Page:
A Maori skull has been returned to its homeland after spending more than 130 years in Moray.
Maori representatives from New Zealand visited the Falconer Museum in Forres last Tuesday to reclaim the remains of one of their ancestors.
The Museum of New Zealand’s Hema Temara and Te Herekiekie Herewini led an emotional ceremony, which included many customs attached to the Pacific nation.
Mr Herewini sounded a conch shell to herald the skull’s arrival into the venue, and Ms Temara broke down in tears while chanting a heart-wrenching call to her Maori forebears.
Moray Council convener Allan Wright pressed his nose against Mr Herewini and Ms Temara’s noses, prior to signing forms officially endorsing the repatriation of the skull, a gesture intended to convey goodwill and respect.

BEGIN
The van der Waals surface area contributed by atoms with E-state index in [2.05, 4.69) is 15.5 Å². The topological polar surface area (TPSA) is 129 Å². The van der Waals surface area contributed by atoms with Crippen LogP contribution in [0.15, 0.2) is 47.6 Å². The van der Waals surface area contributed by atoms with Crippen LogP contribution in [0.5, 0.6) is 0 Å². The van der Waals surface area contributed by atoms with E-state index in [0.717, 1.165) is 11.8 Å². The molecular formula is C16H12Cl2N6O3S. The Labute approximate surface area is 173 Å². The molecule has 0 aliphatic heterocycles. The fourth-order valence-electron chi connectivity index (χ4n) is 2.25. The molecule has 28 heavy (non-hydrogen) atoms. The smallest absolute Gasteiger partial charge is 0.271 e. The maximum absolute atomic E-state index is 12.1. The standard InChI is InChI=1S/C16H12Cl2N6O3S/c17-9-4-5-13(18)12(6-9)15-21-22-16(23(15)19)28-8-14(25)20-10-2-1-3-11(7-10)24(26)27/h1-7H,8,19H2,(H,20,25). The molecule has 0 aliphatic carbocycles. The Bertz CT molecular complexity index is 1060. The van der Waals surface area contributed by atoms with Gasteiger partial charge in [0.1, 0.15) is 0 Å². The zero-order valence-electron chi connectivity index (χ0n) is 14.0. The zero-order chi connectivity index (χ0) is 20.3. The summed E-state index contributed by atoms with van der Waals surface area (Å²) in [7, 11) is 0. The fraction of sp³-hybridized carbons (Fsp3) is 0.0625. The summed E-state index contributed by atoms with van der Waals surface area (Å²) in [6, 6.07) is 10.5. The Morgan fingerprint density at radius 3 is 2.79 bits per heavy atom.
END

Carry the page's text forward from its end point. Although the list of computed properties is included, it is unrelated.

Yesterday, the relic was returned to home soil – along with 59 other items of Maori remains from across the planet.
More than 50 of the items were repatriated from Washington DC’s Smithsonian Institute, including four toi moko – mummified tattooed Maori heads.
Remains from a further six individuals were returned from other US and UK institutions.
The repatriation programme was the second largest of its kind since the New Zealand government launched a campaign to reclaim all Maori remains from abroad in 2000.